Stark white light from bulbs hanging in a straight line against a white backdrop greets audiences in the black theatre space. Stark white lines running parallel with each other cut up the black floor. A line of black chairs runs along the backdrop, emphasizing the linearity and two-dimensionality of the stage design. Between the lines lie possibilities on the brink of enunciation. A black net, strongly angled on the diagonal, covers the space directly in front of the audience from the floor to the catwalk. The interplay of line and dimension that the net offers not only literally distances the audience from the action on stage (invoking the title of the work), but also creates continually shifting perceptions of depth and distance in relation to the movement of the performers and the play of light. The physical theatre performers are dressed in textured black costumes that also subtly play with line and dimension. The stark contrast in color and in the use of light is visually impactful and creates a somber mood. Performers sit still on the chairs, their stillness contrasted with the movement of one performer who carves circular pathways through the stage space – pathways that deliberately contrast the linearity that the stage design set up. As the work progresses and bodies fill the space, the play with line, perspective, perception, contrast, and dimension continues. Frenetic activity interspersed with sustained movement; melancholy interwoven with desperation; linearity commingled with circularity; mortality interrupted by vitality. This is L.I.F.E.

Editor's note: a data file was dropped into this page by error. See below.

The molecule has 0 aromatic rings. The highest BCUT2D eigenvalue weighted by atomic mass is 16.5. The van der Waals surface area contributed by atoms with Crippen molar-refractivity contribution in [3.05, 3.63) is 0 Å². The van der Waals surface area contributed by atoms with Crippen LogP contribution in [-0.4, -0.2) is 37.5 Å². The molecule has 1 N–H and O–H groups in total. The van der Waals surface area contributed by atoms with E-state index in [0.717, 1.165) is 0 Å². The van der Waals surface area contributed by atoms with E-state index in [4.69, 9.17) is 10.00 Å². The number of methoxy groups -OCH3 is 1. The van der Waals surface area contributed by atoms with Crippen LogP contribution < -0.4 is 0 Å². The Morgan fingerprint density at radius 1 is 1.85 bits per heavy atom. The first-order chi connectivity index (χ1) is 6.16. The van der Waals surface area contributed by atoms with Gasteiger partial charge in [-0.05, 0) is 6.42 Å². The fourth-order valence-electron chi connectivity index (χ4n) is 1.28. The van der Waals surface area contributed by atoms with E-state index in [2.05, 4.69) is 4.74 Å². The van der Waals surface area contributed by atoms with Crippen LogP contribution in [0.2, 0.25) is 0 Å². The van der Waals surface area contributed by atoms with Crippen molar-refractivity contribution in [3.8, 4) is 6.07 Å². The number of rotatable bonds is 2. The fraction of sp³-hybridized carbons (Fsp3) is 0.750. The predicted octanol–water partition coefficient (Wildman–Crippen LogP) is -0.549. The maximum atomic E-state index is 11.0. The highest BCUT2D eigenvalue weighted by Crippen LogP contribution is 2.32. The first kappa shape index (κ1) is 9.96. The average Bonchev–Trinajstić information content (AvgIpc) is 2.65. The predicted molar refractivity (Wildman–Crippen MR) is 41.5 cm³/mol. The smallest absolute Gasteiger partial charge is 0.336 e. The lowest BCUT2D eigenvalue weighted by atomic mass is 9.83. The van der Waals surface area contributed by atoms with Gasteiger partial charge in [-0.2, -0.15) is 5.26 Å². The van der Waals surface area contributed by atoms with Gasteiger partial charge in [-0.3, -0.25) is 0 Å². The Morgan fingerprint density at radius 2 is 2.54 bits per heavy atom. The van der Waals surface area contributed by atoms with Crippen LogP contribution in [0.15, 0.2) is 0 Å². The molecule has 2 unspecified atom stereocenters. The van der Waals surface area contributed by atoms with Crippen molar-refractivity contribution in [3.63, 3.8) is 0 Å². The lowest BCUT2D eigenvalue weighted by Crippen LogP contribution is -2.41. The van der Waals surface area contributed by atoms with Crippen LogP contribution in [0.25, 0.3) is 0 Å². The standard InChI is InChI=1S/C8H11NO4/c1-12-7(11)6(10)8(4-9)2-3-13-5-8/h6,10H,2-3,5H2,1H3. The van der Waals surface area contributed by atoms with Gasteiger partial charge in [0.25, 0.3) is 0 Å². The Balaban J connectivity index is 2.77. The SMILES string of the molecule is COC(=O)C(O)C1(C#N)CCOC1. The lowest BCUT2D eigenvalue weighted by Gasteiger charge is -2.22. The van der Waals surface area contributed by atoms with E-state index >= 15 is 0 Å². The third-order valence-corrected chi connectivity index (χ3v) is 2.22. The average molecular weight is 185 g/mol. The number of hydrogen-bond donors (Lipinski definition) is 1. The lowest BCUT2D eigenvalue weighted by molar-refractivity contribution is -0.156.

Photo by Westley Smith

Photo by Westley Smith

In speaking about his latest work, L.I.F.E: a history of distance, award-winning choreographer Bailey Snyman explains that he was experimenting with interpretations of tacit knowledge systems in his creative process. He is particularly interested in excavating and navigating knowledge(s) embodied in people and knowledge(s) embedded in processes. Combining his love of movement with his interest in philosophy towards his doctoral studies, Snyman set up a creative research process that overtly engaged with polymath Michael Polanyi’s beliefs that creative acts are imbued with personal feelings (or passions as per Polanyi).  These passions inform the hunches and imaginings in creative processes – they are pre-cognitive processes that comprise of conceptual, perceptual and sensory information that impacts on meaning-making (Smith). This, for Polanyi, is tacit knowledge. Polanyi offers a nuanced and layered understanding of the relationship between science, knowledge, and tacitness. In doing so, he argues that all knowledge is rooted in tacit knowledge and that tacit knowledge is thus part of scientific knowledge. The title of this article is appropriated from Polanyi’s writings in his 1967 book entitled The Tacit Dimension in which he states “I shall reconsider human knowledge by starting from the fact that we can know more than we can tell” (1967:4).

Snyman chose to work with Harald Grimen’s (1991) four interpretations of Polanyi’s ideas on tacit knowledge and to explore whether these interpretations can be ‘translated’ into choreographic strategies that may elucidate tacit knowledge in/of people and processes. He used each of Grimen’s interpretations to create four 20-minute compositions that were presented together as L.I.F.E a history of distance. He summarizes his synthesis of interpretation and narrative as follows: